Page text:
Inventive Ni/WO3/ZrO2 Catalysts M-P

Inventive Catalysts M-P were prepared by the same method of Catalyst B, but with a calcination temperature of 700 C. instead of 498.9 C., and with a relatively low W loading.

Inventive Ni/WO3/ZrO2 Catalyst Q

Inventive Catalyst Q was prepared by the same method of Catalyst B, but with a calcination temperature of 700 C. instead of 498.9 C., and with a relatively high W loading.

Inventive Ni/WO3/ZrO2 Catalyst R

Inventive Catalyst R was prepared by the same method of Catalyst B, but with a calcination temperature of 800 C. instead of 498.9 C., and with a relatively low W loading.

Inventive Ni/WO3/ZrO2 Catalyst S

Inventive Catalyst S was prepared by the same method of Catalyst B, but with a calcination temperature of 900 C. instead of 498.9 C., and with a relatively low W loading.

Additional data for Catalysts M-S is shown in Table 3 below.

Control WO 3 / ZrO 2 Catalyst T ( 17.8 wt . % W ; 700 C . Calcination )

Control Catalyst T was prepared by the same method used to prepare the WO3/ZrO2 material in Example I, but with a calcination temperature of 700 C. instead of 748.9 C.

TABLE 3
% Ni in Ni Hf W Ni/W Mole ZrO2
Catalyst NiWO4 (Wt %) (Wt %) (Wt %) Ratio (Wt %)
M 83.2 1.379 2.069 10.75 0.40 82.1
N 50.9 3.2 2.08 10.074 0.99 81.5
O 13.4 4.793 1.866 10.26 1.46 78.7
P 8.0 6.352 1.903 10.236 1.94 76.6
Q 100.0 3.04 1.41 16.2 0.59 69.9
R 70.3 1.878 2.116 9.544 0.62 84.1
S 86.4 1.782 2.104 9.549 0.58 84.3

A stream of hydrocarbons containing about 5 wt % cyclohexane in n-hexane was separately passed over about two grams of each of Catalysts M-R and T (and about four grams of catalyst were used for Catalyst S) in a reactor at a rate of about 25 mL/hr (a LHSV of about 17 hr−1 for Catalysts M-R and T, and about 8.5 hr−1 for Catalyst S). Along with the hydrocarbon feed for each run, about 60 sccm of H2 was also charged to the reactor during each run, resulting in a H2/HC molar ratio of about 0.7. For one additional run each, the stream of hydrocarbons was passed over about two grams of each of Catalysts Q and T at a flow rate yielding a LHSV of about 2 hr−1, and the flow rate of H2 charged to the reactor was adjusted to yield a H2/HC molar ratio of about 0.7. The reactor temperature for all runs was about 287.8 C. and the pressure was about 200 psig.

Results of the initial cracking product yield versus % Ni as NiWO4 in the catalyst for Catalysts M-S are presented in FIG. 14. Catalysts M-P are plotted in FIG. 14 as a group labeled 700 C., Low W. The results in FIG. 14 demonstrate that n-hexane conversion over a Ni/WO3/ZrO2 catalyst having a higher % Ni as NiWO4 generally results in much lower initial cracking activity as compared to a Ni/WO3/ZrO2 catalyst having a lower % Ni as NiWO4.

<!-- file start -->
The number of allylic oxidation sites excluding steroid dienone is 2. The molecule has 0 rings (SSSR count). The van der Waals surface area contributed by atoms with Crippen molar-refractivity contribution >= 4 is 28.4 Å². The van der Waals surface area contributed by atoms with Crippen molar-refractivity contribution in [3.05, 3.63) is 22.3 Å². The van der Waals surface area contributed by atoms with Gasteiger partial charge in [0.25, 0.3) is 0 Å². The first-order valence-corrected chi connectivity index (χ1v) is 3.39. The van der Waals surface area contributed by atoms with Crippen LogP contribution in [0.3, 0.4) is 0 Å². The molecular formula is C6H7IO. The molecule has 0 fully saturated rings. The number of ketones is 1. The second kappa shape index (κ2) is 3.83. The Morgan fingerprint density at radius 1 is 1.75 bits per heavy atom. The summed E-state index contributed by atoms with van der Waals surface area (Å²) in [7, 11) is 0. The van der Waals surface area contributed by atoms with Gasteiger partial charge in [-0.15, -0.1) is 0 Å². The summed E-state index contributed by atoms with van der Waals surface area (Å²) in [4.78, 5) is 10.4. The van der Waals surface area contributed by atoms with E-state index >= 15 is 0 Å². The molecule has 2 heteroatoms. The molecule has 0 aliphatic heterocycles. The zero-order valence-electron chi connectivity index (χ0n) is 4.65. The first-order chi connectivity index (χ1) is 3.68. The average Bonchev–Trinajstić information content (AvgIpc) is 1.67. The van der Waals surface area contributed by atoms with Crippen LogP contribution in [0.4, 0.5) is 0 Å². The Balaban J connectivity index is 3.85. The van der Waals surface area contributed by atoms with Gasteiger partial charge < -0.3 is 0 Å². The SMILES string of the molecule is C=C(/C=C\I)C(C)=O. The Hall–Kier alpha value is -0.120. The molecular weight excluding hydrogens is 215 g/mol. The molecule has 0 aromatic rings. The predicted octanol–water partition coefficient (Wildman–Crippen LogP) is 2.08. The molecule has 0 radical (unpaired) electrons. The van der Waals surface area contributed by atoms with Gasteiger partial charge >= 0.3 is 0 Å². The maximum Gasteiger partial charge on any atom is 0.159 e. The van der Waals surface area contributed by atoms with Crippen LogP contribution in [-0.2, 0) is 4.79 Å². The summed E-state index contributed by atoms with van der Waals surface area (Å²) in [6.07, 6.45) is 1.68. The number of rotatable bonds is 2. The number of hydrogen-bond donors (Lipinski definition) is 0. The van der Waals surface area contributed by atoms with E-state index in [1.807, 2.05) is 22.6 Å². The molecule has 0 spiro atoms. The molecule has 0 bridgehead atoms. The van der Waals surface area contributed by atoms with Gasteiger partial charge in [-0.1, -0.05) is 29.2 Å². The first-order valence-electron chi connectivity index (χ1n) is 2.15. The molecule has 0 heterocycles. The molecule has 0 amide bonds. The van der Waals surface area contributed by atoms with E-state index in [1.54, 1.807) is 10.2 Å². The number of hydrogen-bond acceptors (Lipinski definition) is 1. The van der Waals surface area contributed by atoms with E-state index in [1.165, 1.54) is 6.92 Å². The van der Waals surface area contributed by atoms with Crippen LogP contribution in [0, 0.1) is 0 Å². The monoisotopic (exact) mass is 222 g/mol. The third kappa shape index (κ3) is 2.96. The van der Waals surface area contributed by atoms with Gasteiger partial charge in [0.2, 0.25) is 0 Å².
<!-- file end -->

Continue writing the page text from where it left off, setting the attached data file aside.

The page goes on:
The n-Hexane conversion results and cracking product yield results for the 2 hr−1 LHSV run and for the 17 hr−1 LHSV run, comparing Catalysts Q and T, are presented in FIGS. 15 and 16, respectively. The results in FIGS. 15 and 16 demonstrate that adding nickel to a WO3/ZrO2 catalyst (as in Catalyst Q) generally results in higher n-hexane conversion as compared to a WO3/ZrO2 catalyst. The results also show that the cracking product yield for catalysts Q and T were similar for the 2 hr−1 LHSV run, and, for the 17 hr−1 LHSV run, was somewhat higher, but still relatively low, for the Ni/WO3/ZrO2 catalyst (Q) as compared to the WO3/ZrO2 catalyst (T).

Example VI

Ni/WO3/ZrO2 Catalysts U and V

Catalysts U and V were prepared by the same method of Catalyst A, but with a calcination temperature of 800 C. instead of 498.9 C.

Ni/WO3/ZrO2 Catalysts W and X

Catalysts W and X were prepared by the same method of Catalyst A, but with a calcination temperature of 900 C. instead of 498.9 C.

Additional data concerning Catalysts U-X, showing the aluminum and hafnium concentrations among other items, is presented in Tables 4 and 5 below.

A stream of hydrocarbons containing about 5 wt % cyclohexane in n-hexane was separately passed over about two grams of each of Catalysts U-X in a reactor at a rate of about 25 mL/hr (a LHSV of about 17 hr−1). Along with the hydrocarbon feed, about 60 sccm of H2 was also charged to the reactor during each run, resulting in a H2/HC molar ratio of about 0.7. The reactor temperature was about 287.8 C. and the pressure was about 200 psig.

Results of such n-hexane conversion runs are shown in Table 6 below. These results demonstrate that the presence of Hf and/or Al in the Ni/WO3/ZrO2 catalyst does not have a substantial effect on either initial n-hexane conversion or initial cracking yield.

TABLE 4
Tungsten
Nickel Surface Tungsten Aluminum Hafnium Calcination Surface
Loading Loading Loading Doping Impurity Temperature Area
Catalyst (wt %) (W/nm2) (wt %) (wt %) (wt %) ( C.) (m2/g)
U 2.78 10.89 16.2 800 48.9
Ni/WO3/ZrO2
800 C. Calcin.
W 2.33 17.11 16.9 900 32.4
Ni/WO3/ZrO2
900 C. Calcin.
V 2.26 13.17 16.7 1.41 800 41.6
Ni/WO3/
ZrO2(Hf)
800 C. Calcin.
X 2.59 17.79 16.6 1.07 1.35 900 30.6
Ni/WO3/
ZrO2(1Al, Hf)
900 C. Calcin.

TABLE 5
Tungsten Nickel Nickel
Zirconia Oxide Tungstate Oxide Ni/W % Ni as
Catalyst (wt %) (wt %) (wt %) (wt %) (Mole) NiWO4
U 83 2.4 14.6 0.54 100
Ni/WO3/ZrO2
800 C. Calcin.
W 80 10.5 9.4 0.3 0.43 88.4
Ni/WO3/ZrO2
900 C. Calcin.
V 81 6.9 12 0.42 100
Ni/WO3/ZrO2 (Hf)
800 C. Calcin.
X 82 6.4 11.7 0.49 100
Ni/WO3/ZrO2
(1Al, Hf)
900 C. Calcin.

TABLE 6
Initial Initial
n-Hexane Cracking
Catalyst Conversion (%) Yield (%)
U 21.6 0.31
Ni/WO3/ZrO2
800 C. Calcin.
W 25.0 3.34
Ni/WO3/ZrO2
900 C. Calcin.
V 22.3 3.10
Ni/WO3/ZrO2 (Hf)
800 C. Calcin.
X 20.3 1.87
Ni/WO3/ZrO2
(1Al, Hf)
900 C. Calcin.

While this invention has been described in detail for the purpose of illustration, it should not be construed as limited thereby but intended to cover all changes and modifications within the spirit and scope thereof.

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Classifications
U.S. Classification585/750, 585/751
International ClassificationC07C5/22
Cooperative ClassificationC07C2521/06, C07C2523/888, C07C2523/652, C07C5/2791, C07C2521/02
European ClassificationC07C5/27D2J